December 12, 2014 Leave a comment
Well, the year is coming to a close. And a year is about the time we have been waiting to hear from the wonderful young actress/screenwriter we are so happy to be able to have featured here at Trainwreck’d Society today! And trust me, we’d wait until the end of time to get a few words out of this talented individual.
Rebecca Husain has been making some wonderful waves over the years as an actress, animation voice over genius, and screenwriter. It was definitely her work as a voice actor on the brilliant animated Hulu Original Series Mother Up, created by the great Eva Longoria, that caught my attention first hand. But, after looking a bit into the stellar career she has had, and that she obviously will have, I became even more intrigued. Besides her brilliant work as an actress, Husain has recently been hard at work penning the film adaptation of Luis Alberto Urrea’s The Hummingbird’s Daughter which has recently had Antonio Banderas attached as a star. Rebecca will also be putting her acting chops to work in the stage production of Noel Coward’s play “Private Lives”.
And we are so happy that she has come around to share a few words with us here. So ladies and gentlemen, without further ado, I present one the wonderful Rebecca Husain! Enjoy!
When did you know for absolute certain that you wanted to work in the world of film, both in front and behind the camera?
I found my first job when I was ten. A Hollywood movie was coming to town and they ran a tiny ad in the newspaper with stars around it screaming- WANTED: VOLUNTEER MOVIE EXTRAS!
I cut it out and carried it around in my pocket for days. On the day of filming, my mom woke me up at dawn and I remember trying to convince her that I didn’t need to wear a coat. (I lost.) We drove downtown and I saw huge movie lights being pushed down the street. After we signed in, we were given a ticket for a boxed lunch and that ticket made me feel very professional. We spent all day cheering as a float carrying Santa rolled down the street, reversed, rolled down the street again. There were thousands of people in the crowd but I cheered like the close-up was on me.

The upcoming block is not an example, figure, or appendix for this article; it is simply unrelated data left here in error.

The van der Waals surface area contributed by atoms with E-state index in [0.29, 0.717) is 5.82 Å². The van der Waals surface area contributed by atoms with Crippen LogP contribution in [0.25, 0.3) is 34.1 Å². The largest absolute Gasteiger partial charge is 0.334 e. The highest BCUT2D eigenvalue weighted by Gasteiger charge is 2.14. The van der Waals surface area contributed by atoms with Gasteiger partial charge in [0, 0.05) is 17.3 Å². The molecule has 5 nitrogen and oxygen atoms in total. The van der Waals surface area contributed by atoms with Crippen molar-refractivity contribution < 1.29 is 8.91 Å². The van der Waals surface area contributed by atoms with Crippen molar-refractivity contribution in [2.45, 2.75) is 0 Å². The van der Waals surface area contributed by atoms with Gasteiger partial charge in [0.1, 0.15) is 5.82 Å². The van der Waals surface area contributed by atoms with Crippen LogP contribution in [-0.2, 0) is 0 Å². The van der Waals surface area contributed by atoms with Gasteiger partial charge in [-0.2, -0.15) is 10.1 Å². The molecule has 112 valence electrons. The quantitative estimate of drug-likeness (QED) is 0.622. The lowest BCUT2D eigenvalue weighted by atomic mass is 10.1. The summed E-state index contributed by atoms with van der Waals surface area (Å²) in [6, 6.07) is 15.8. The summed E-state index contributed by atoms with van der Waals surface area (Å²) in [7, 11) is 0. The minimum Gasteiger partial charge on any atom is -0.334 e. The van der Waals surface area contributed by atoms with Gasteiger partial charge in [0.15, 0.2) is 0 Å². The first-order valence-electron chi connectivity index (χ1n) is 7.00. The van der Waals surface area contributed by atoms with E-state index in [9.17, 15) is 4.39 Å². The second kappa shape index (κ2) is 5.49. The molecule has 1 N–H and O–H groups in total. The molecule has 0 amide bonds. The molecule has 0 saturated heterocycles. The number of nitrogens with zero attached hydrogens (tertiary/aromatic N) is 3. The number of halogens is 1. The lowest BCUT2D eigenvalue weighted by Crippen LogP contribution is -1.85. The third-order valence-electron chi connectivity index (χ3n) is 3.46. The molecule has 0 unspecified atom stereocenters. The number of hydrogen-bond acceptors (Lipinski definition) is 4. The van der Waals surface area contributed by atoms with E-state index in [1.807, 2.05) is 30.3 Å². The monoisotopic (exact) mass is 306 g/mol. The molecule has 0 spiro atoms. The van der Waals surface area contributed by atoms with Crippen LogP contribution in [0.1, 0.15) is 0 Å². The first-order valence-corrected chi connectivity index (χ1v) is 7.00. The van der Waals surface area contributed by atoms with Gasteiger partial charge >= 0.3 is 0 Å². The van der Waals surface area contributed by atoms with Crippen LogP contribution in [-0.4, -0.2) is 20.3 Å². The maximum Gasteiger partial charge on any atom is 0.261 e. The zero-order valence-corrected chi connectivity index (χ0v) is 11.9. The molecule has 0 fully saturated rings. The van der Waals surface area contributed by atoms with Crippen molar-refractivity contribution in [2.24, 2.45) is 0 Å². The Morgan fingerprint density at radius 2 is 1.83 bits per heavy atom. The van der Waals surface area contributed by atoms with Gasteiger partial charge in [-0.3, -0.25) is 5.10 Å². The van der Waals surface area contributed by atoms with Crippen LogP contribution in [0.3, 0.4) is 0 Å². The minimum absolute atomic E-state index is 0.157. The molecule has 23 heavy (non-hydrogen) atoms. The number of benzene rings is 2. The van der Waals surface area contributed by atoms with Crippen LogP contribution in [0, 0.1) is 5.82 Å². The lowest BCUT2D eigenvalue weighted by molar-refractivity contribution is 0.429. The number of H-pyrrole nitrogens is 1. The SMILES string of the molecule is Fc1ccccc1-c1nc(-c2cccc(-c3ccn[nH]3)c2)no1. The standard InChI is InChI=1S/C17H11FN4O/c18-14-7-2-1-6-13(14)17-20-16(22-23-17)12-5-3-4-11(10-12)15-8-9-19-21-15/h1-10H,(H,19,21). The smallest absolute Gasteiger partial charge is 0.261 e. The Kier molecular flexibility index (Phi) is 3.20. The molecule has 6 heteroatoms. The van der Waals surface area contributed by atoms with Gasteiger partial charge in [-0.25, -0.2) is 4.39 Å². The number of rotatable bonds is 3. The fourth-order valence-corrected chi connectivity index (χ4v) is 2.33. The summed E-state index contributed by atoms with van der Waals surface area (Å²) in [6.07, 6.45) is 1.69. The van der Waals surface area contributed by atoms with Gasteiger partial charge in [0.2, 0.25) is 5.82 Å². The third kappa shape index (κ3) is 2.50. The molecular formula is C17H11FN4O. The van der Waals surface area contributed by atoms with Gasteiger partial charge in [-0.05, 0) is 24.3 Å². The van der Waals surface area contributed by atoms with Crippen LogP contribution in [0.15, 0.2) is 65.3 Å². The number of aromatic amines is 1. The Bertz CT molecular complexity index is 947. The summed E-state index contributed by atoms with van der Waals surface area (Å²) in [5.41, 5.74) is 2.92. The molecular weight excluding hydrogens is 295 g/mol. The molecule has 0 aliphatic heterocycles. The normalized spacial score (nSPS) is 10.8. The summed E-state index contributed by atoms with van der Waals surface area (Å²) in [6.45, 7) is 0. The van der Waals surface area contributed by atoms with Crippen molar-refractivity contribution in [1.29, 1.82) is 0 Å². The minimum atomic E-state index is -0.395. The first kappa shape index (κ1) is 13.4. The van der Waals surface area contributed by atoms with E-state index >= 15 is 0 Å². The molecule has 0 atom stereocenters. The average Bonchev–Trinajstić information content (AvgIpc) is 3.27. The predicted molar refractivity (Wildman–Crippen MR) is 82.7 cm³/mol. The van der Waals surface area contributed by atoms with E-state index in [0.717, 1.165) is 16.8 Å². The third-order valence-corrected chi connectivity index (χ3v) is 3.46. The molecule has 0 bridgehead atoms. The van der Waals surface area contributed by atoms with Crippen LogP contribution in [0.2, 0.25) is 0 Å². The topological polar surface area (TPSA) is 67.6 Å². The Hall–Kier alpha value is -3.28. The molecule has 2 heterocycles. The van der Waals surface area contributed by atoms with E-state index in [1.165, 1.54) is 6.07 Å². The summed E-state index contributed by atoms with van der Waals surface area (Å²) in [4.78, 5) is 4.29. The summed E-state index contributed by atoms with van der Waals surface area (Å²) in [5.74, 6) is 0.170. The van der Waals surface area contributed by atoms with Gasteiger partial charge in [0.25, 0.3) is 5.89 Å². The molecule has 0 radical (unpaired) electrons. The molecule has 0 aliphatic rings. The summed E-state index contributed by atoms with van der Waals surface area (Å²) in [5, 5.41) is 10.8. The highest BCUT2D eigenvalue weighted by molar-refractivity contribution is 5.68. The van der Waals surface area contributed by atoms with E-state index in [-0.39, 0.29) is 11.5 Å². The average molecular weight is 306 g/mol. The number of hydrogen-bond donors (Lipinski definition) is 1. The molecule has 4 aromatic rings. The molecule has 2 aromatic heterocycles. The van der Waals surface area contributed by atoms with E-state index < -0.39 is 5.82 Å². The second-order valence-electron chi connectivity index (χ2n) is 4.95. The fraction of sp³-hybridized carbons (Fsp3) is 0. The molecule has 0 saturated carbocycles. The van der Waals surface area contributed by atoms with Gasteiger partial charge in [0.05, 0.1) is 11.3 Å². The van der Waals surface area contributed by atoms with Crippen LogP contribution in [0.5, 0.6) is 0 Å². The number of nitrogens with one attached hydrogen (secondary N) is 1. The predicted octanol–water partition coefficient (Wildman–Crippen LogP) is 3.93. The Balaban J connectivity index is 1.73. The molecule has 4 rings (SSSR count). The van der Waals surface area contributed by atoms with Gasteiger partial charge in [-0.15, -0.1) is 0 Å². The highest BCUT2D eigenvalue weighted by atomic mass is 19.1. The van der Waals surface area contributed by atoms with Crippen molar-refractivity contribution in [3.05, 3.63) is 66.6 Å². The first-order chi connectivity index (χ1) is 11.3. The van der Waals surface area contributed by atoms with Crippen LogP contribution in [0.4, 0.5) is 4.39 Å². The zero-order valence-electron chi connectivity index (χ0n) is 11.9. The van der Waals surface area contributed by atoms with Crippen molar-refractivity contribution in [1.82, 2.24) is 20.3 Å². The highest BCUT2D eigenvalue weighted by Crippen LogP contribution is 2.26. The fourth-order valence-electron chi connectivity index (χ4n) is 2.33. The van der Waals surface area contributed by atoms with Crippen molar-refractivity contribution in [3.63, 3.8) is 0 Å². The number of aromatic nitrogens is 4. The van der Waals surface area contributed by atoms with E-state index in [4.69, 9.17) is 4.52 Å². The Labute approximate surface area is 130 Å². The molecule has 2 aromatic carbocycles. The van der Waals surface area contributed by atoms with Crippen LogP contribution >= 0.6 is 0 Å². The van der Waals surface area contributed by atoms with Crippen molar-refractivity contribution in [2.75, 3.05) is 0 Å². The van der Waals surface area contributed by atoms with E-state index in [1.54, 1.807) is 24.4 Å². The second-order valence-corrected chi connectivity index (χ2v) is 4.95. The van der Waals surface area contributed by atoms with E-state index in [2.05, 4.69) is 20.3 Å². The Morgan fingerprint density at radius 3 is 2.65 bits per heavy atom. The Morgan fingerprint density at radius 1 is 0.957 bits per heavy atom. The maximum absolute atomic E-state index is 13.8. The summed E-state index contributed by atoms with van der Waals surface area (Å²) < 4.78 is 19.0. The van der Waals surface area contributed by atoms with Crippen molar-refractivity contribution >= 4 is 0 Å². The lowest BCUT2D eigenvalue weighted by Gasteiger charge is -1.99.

Filmmaking was something I always gravitated towards and my parents were very supportive. My mother put me in theatre school, chaperoned when I worked as an extra, sewed gold sequins on my green swimming costume… On weekends my dad and I would sit at the kitchen table writing scripts.
Now that you have worked in various different settings in the world of film & television, what is it that keeps you working and yearning for more? What gets you excited about this world?
The quiet creation that takes place when you are alone and working on a role or writing a script; and the colorful collaboration that follows while on location in some faraway land.
What I love about working on set (or on stage) is that for a pocket of time an entire world springs to life –spinning with passion and high stakes– and then just as suddenly as it appeared, it disappears when the lights are flicked off.
The same is true for screenwriting. On a good day I’ll sit down at my desk and within minutes I’ll be galloping across the desert off on some wild adventure with my heroine or crawling through a flea-infested garrison eavesdropping on injustice and strategic cruelty.
Working in animation can be equally thrilling. If you really engage your imagination you can walk out of the studio feeling like YES! I CAN fly and slay dragons and make new friends and stop wars and rescue the prince and recover from scurvy while dancing on stilts and…